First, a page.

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Marietta Estate Planning Lawyer: What Happens If an Unmarried Partner Becomes Disabled or Incapacitated but Doesn’t Die?

Posted by Steve Worrall | Oct 18, 2019 | 0 Comments

Planning for the death of an unmarried partner is critical, but so is planning for the possibility that one partner becomes sick, disabled, or incapacitated at some point during their lifetime. Under the laws of most states, an unmarried partner has zero rights to manage finances or make medical decisions when something happens to the other. As a Marietta estate planning lawyer, I have seen this happen all too often. 

Here's an example of what could happen: say one partner, Bob, is in a car accident and immediate decisions need to be made about his care, including whether to proceed with life-saving measures like blood transfusions or the insertion of a feeding tube. 

Although Bob's partner of 15 years, Jane, knows his medical wishes the best, the doctors will need to comply with HIPAA laws which prevent Jane from making decisions because she doesn't have the right legal documents in place. In order for her to gain those rights, she'll need to go to court on an emergency basis to become his healthcare representative. However,blood family members” can also ask the court for the right to manage Bob's legal and financial affairs, and many times, the court gives blood relatives preference over an unmarried partner.

In continuing our example, assume the court grants these rights to Bob's adult children over Jane (which is a likely scenario). The children could then bar Jane from visiting the hospital room and shut her out of everything, no matter how long Bob and Jane have been together. 

How to Avoid This Situation 

The best way for unmarried partners to ensure that they have rights to make decisions and to speak for the other in the event of a medical emergency is to create a legally binding Health Care Proxy, Living Will, and HIPAA authorization form. Sometimes these forms are collectively referred to in Georgia as an “Advance Health Care Directive.”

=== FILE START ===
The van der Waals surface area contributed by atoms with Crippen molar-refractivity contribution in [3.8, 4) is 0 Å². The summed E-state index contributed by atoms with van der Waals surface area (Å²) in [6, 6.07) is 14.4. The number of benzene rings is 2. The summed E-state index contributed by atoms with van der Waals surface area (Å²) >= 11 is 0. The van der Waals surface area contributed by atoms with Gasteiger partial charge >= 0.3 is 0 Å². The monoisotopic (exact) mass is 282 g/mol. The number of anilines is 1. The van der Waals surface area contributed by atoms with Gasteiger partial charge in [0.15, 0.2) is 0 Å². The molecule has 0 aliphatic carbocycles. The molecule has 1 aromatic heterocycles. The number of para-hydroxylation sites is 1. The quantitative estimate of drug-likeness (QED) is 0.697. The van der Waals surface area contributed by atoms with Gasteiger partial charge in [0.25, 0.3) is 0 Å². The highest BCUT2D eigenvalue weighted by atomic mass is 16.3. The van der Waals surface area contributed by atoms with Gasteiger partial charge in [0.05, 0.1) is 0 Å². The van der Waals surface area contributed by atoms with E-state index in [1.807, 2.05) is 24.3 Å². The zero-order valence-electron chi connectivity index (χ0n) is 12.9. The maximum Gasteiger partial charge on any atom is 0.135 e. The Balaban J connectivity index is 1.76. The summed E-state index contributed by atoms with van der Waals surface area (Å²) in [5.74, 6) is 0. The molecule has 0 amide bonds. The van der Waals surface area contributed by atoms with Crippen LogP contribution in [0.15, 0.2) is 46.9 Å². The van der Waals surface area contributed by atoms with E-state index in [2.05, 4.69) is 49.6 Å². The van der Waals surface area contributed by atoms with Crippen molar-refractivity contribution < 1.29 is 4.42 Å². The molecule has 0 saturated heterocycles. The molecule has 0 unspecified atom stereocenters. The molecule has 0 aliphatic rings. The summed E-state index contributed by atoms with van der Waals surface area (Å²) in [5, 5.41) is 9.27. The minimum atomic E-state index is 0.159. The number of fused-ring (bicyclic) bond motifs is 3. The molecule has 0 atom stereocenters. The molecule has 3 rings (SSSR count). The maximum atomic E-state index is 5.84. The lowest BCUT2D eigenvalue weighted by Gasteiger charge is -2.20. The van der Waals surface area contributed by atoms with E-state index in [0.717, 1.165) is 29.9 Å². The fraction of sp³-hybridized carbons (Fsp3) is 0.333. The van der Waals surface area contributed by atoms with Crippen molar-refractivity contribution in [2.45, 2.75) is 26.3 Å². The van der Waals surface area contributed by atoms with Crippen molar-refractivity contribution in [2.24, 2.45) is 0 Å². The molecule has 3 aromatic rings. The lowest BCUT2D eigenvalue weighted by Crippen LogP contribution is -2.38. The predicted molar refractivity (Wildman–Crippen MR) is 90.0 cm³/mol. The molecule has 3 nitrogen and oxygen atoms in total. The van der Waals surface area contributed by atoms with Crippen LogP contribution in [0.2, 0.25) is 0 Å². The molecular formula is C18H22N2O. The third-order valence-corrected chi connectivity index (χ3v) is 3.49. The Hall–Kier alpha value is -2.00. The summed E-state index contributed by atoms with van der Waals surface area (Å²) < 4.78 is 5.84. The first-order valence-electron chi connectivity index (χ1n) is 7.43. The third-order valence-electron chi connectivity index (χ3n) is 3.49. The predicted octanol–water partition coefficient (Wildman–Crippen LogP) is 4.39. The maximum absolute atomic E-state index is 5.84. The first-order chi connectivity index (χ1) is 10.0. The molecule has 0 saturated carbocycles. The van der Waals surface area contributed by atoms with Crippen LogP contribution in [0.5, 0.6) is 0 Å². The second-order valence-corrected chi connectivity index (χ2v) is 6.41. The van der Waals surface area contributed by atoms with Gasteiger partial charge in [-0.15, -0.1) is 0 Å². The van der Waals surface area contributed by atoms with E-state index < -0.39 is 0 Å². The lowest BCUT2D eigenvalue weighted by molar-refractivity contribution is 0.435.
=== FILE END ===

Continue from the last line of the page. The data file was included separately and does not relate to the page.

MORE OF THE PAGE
• A Health Care Proxy portion of the Advance Health Care Directive legally authorizes the unmarried partner to assume control over decision making and healthcare management in the event of a medical crisis.
  • The Living Will portion of the Advance Health Care Directive outlines the partner's wishes concerning medical and end-of-life care. While the Health Care Proxy gives the partner the ability to actually make decisions, the Living Will outlines the partner's preferences for what type of care they do or do not want if they cannot speak for themselves.
  • HIPAA Authorization Form offers a final layer of authority for the unmarried partner to communicate directly with doctors and access medical records. Every doctor's office will want this document on file in order to communicate with the unmarried partner. By creating it in advance you can save a ton of time, headaches, and problems in a true medical emergency. 

Every co-habiting couple should have these simple documents in place to ensure that they can support their partner and make fast life-or-death decisions in a medical emergency. If you need assistance getting started and would like to speak with a Marietta estate planning lawyer, we invite you to contact our Marietta law firm where we'll be happy to sit down with you and your partner to review your options.

About the Author

Steve Worrall

As a sandwich generation kid himself (caring for both children and aging parents), Marietta Georgia Estate Planning Elder Law & Probate Attorney Steve (Stephen M.) Worrall KNOWS the struggles you are facing as you raise children, balance the demands of your job, and take care of your aging parent...

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